by Arjun Walia, The Pulse:
Public health agencies should be held to a high standard, yet they are getting away with spreading false information and accusing others who have posted factual information, of doing the same.
Academics from the University of California, San Francisco have published a new paper titled “Statistical and Numerical Errors Made by the US Centers for Disease Control and Prevention (CDC) During the COVID-19 Pandemic.”
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The paper outlines 25 instances when the CDC reported statistical or numerical errors. Twenty (80%) of these instances, according to the researchers, “exaggerated the severity of the COVID-19 situation.”
They also explain how the CDC was notified about the errors in 16 (64%) instances and later corrected the errors, at least partially, in 13 (52%) instances.
As the paper points out, it’s quite ironic that “inaccurate and misleading information” labels were put on various scientific papers, posts made by experts in the field, and more throughout the pandemic yet the CDC themselves have been outed multiple times for spreading misinformation.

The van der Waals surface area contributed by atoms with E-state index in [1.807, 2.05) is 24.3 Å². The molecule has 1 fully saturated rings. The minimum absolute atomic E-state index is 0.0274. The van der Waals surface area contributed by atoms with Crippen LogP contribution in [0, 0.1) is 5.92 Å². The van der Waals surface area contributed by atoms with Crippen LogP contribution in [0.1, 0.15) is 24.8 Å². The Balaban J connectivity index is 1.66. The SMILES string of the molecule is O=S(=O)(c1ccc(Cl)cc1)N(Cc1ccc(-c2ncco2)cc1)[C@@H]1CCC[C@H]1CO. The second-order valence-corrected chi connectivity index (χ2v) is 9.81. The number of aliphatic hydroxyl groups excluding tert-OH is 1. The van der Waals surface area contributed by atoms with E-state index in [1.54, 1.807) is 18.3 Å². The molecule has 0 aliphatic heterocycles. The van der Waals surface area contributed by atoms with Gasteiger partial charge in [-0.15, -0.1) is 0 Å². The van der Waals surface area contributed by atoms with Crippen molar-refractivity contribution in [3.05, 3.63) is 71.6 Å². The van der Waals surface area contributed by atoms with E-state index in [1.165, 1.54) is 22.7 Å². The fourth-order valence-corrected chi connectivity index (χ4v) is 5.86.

In fact, the Biden administration collaborated with Big Tech to actively censor and put labels on content they knew, admittedly, was “true content” with an army of federal censors.
The researchers explain,
“Many entities rely on the CDC for trusted information, as does the lay public. For instance, YouTube links to the CDC website on all videos discussing COVID-19, supporting CDC policy positions. Spotify links select podcast episodes to the CDC website as well. Many universities, healthcare facilities, daycares, churches, businesses, schools, sports programs, and camps defer to CDC guidance for COVID-19 precautions. For this reason, it is imperative the CDC avoids errors in their statements, or, if errors are made, that they are rapidly corrected. We set out to identify numerical errors or objectively false statements made by the CDC.”
As you can imagine, this was a daunting task. US federal agencies put out a plethora of information on their websites, social media accounts, scientific publications, press releases, emails, and more. The authors sought to compile errors they previously identified, or errors brought to their attention by other observers.
All errors were presented at a meeting with all authors present. The errors were discussed, reviewed and accepted only if three authors all felt the errors were clearly false. A fourth author, not involved in the collection, made the final determination whether the included errors were false.